Before Jesus ascended to heaven, He told His disciples that He would send one who would teach and guide all those who believe in Him (Acts 1:5; John 14:26; 16:7). Jesus’ promise was fulfilled less than two weeks later when the Holy Spirit came in power on the believers at Pentecost (Acts 2). Now, when a person believes in Christ, the Holy Spirit immediately becomes a permanent part of his life (Romans 8:14; 1 Corinthians 12:13; Ephesians 1:13–14).
The Holy Spirit has many functions. Not only does He distribute spiritual gifts according to His will (1 Corinthians 12:7–11), but He also comforts us (John 14:16, KJV), teaches us (John 14:26), and remains in us as a seal of promise upon our hearts until the day of Jesus’ return (Ephesians 1:13; 4:30). The Holy Spirit also takes on the role of Guide and Counselor, leading us in the way we should go and revealing God’s truth (Luke 12:12; 1 Corinthians 2:6–10).
But how do we recognize the Spirit’s guidance? How do we discern between our own thoughts and His leading? After all, the Holy Spirit does not speak with audible words. Rather, He guides us through our own consciences (Romans 9:1) and other quiet, subtle ways.
One of the most important ways to recognize the Holy Spirit’s guidance is to be familiar with God’s Word. The Bible is the ultimate source of wisdom about how we should live (2 Timothy 3:16), and believers are to search the Scriptures, meditate on them, and commit them to memory (Joshua 1:8). The Word is the “sword of the Spirit” (Ephesians 6:17), and the Spirit will use it to speak to us (John 16:12–14) to reveal God’s will for our lives; He will also bring specific Scriptures to mind at times when we need them most (John 14:26).
Knowledge of God’s Word can help us to discern whether or not our desires come from the Holy Spirit. We must test our inclinations against Scripture—the Holy Spirit will never prod us to do anything contrary to God’s Word. If it conflicts with the Bible, then it is not from the Holy Spirit and should be ignored.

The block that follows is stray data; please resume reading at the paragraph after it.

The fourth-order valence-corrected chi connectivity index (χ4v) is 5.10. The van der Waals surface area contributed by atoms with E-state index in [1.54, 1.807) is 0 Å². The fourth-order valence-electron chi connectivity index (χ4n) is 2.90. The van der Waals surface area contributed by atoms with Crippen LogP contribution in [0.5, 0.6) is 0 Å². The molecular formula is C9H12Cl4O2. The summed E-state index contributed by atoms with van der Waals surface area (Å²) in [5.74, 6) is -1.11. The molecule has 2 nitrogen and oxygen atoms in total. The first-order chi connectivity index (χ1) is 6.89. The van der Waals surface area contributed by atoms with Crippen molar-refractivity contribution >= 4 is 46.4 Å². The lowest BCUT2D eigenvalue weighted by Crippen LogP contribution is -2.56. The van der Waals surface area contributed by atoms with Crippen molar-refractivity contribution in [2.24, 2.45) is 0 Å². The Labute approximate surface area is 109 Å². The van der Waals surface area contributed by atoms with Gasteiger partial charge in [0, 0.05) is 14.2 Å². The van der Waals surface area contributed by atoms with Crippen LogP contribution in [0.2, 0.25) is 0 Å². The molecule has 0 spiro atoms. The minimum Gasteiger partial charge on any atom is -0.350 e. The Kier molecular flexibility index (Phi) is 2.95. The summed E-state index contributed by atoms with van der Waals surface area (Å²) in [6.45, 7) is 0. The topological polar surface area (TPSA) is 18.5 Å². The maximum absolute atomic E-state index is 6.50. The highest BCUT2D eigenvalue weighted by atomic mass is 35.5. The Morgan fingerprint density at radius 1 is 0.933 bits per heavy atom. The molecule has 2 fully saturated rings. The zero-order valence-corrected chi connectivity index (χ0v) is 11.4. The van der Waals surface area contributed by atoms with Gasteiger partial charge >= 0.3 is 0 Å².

It is also necessary for us to be in continual prayer with the Father (1 Thessalonians 5:17). Not only does this keep our hearts and minds open to the Holy Spirit’s leading, but it also allows the Spirit to speak on our behalf: “In the same way, the Spirit helps us in our weakness. We do not know what we ought to pray for, but the Spirit himself intercedes for us through wordless groans. And he who searches our hearts knows the mind of the Spirit, because the Spirit intercedes for God’s people in accordance with the will of God” (Romans 8:26–27).
Another way to tell if we are following the Spirit’s leading is to look for signs of His fruit in our lives (Galatians 5:22–23). If we walk in the Spirit, we will continue to see these qualities grow and mature in us, and they will become evident to others as well.
It is important to note that we have the choice whether or not to accept the Holy Spirit’s guidance. When we know the will of God but do not follow it, we are resisting the Spirit’s work in our lives (Acts 7:51; 1 Thessalonians 5:19), and a desire to follow our own way grieves Him (Ephesians 4:30). The Spirit will never lead us into sin. Habitual sin will cause us to miss what the Holy Spirit wants to say to us through the Word. Being in tune with God’s will, turning from and confessing sin, and making a habit of prayer and the study of God’s Word will allow us to recognize—and follow—the Spirit’s leading.
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